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I went to a lecture about Lyme's hosted by a medical expert in RI.  Apparently they did a study where they screened the population in a town and there were a lot of people testing positive who had naturally fought it off (once you're exposed, you always test positive).  She said that's why they don't do mass screenings.  I asked her if it would make sense to get tested and in the event you test negative, you can get screened annually to see if you were exposed that calendar year.  She scolded me and said she just explained that some people fight it off naturally.  I asked "wouldn't it  be beneficial for someone to know they were recently exposed (within twelve months) to at least be able to look out for potential symptoms?" ...next question.  Not sure if I was missing something in the logic, but my doc screens me annually at my request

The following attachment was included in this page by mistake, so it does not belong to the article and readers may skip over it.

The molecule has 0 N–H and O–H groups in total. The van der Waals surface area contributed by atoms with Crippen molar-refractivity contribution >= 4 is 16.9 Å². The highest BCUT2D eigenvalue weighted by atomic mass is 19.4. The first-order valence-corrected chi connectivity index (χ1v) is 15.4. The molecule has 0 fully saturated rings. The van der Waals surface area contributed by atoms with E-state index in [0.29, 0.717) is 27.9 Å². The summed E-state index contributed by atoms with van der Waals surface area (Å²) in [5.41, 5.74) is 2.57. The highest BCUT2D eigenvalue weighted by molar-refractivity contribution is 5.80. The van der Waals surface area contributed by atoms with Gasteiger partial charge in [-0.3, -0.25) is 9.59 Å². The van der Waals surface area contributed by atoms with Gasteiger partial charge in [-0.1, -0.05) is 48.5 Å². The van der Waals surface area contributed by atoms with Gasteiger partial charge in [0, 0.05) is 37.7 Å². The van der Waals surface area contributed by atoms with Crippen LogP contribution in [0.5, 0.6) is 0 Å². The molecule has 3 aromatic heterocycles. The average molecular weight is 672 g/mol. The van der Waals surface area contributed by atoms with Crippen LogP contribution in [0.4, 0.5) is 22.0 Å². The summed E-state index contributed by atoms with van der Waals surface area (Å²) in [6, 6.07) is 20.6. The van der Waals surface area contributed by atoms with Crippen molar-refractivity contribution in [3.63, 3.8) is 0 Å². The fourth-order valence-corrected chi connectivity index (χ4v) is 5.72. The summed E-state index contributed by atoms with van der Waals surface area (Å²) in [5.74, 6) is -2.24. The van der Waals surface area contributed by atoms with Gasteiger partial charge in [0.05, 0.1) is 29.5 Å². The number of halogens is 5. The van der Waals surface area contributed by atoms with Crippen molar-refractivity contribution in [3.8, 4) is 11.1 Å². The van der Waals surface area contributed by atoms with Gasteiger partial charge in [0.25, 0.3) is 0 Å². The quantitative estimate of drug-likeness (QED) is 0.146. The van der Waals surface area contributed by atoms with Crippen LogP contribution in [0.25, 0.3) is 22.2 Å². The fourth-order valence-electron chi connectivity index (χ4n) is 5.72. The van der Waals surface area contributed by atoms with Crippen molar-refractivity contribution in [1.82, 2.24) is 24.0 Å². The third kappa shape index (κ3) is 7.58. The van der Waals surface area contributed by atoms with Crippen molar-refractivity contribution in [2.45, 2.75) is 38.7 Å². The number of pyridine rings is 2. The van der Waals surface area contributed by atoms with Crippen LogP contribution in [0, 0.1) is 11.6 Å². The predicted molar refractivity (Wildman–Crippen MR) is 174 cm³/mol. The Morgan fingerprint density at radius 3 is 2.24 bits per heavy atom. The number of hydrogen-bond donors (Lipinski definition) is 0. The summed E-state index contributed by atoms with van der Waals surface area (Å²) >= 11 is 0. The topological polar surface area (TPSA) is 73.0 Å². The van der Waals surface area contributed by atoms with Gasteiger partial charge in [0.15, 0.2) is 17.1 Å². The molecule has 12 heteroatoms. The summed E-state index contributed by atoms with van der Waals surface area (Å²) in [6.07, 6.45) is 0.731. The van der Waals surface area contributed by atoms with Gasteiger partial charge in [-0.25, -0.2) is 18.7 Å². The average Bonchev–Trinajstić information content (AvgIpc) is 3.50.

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When it comes to tack bites and the eventuality of coming down with something as result of that bite the best thing one can do [like this the 10th year or so it has come up]    is to be your own advocate .

If your doctor refuses to treat you go to the emergency room at your local hospital and tell them you want to be treated for what ever you think may be the problem . In any case stress that that put you on medicine if in fact they draw blood to check out if in fact you have contacted something. Often if you wait and indeed you test out positive and you waited for the result you will be in a far worst situation. This is especially true down here over the bridge and you own pets that are allowed to walk among the growth near the ground. The long term affects are not pretty as I have posted many times on this subject over the years , It can affect your brains for one and all of your muscles